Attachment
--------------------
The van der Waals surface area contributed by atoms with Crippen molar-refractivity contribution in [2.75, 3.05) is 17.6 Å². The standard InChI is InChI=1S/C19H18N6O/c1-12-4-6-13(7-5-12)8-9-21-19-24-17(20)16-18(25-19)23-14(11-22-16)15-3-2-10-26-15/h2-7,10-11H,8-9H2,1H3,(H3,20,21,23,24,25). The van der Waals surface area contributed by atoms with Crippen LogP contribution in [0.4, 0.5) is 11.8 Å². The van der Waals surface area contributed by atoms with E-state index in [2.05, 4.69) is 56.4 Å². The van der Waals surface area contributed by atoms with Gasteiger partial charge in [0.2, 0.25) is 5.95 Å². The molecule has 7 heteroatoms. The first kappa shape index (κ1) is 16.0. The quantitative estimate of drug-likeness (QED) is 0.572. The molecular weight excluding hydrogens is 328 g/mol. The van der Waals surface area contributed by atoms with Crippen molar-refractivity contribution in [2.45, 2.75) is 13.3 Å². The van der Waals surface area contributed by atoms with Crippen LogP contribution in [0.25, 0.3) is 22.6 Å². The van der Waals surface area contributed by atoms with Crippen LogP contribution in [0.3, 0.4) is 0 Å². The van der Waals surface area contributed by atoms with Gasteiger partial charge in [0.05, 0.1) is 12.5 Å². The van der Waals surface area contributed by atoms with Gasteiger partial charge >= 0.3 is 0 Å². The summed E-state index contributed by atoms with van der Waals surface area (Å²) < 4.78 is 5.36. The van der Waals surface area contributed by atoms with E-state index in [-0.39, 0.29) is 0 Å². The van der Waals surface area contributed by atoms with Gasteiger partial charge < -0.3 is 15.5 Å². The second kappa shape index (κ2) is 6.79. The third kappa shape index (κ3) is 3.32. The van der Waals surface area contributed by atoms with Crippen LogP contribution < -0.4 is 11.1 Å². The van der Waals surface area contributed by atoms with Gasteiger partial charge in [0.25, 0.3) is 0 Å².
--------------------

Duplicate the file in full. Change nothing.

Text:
The van der Waals surface area contributed by atoms with Crippen molar-refractivity contribution in [2.75, 3.05) is 17.6 Å². The standard InChI is InChI=1S/C19H18N6O/c1-12-4-6-13(7-5-12)8-9-21-19-24-17(20)16-18(25-19)23-14(11-22-16)15-3-2-10-26-15/h2-7,10-11H,8-9H2,1H3,(H3,20,21,23,24,25). The van der Waals surface area contributed by atoms with Crippen LogP contribution in [0.4, 0.5) is 11.8 Å². The van der Waals surface area contributed by atoms with E-state index in [2.05, 4.69) is 56.4 Å². The van der Waals surface area contributed by atoms with Gasteiger partial charge in [0.2, 0.25) is 5.95 Å². The molecule has 7 heteroatoms. The first kappa shape index (κ1) is 16.0. The quantitative estimate of drug-likeness (QED) is 0.572. The molecular weight excluding hydrogens is 328 g/mol. The van der Waals surface area contributed by atoms with Crippen molar-refractivity contribution in [2.45, 2.75) is 13.3 Å². The van der Waals surface area contributed by atoms with Crippen LogP contribution in [0.25, 0.3) is 22.6 Å². The van der Waals surface area contributed by atoms with Crippen LogP contribution in [0.3, 0.4) is 0 Å². The van der Waals surface area contributed by atoms with Gasteiger partial charge in [0.05, 0.1) is 12.5 Å². The van der Waals surface area contributed by atoms with Gasteiger partial charge >= 0.3 is 0 Å². The summed E-state index contributed by atoms with van der Waals surface area (Å²) < 4.78 is 5.36. The van der Waals surface area contributed by atoms with E-state index in [-0.39, 0.29) is 0 Å². The van der Waals surface area contributed by atoms with Gasteiger partial charge < -0.3 is 15.5 Å². The second kappa shape index (κ2) is 6.79. The third kappa shape index (κ3) is 3.32. The van der Waals surface area contributed by atoms with Crippen LogP contribution < -0.4 is 11.1 Å². The van der Waals surface area contributed by atoms with Gasteiger partial charge in [0.25, 0.3) is 0 Å².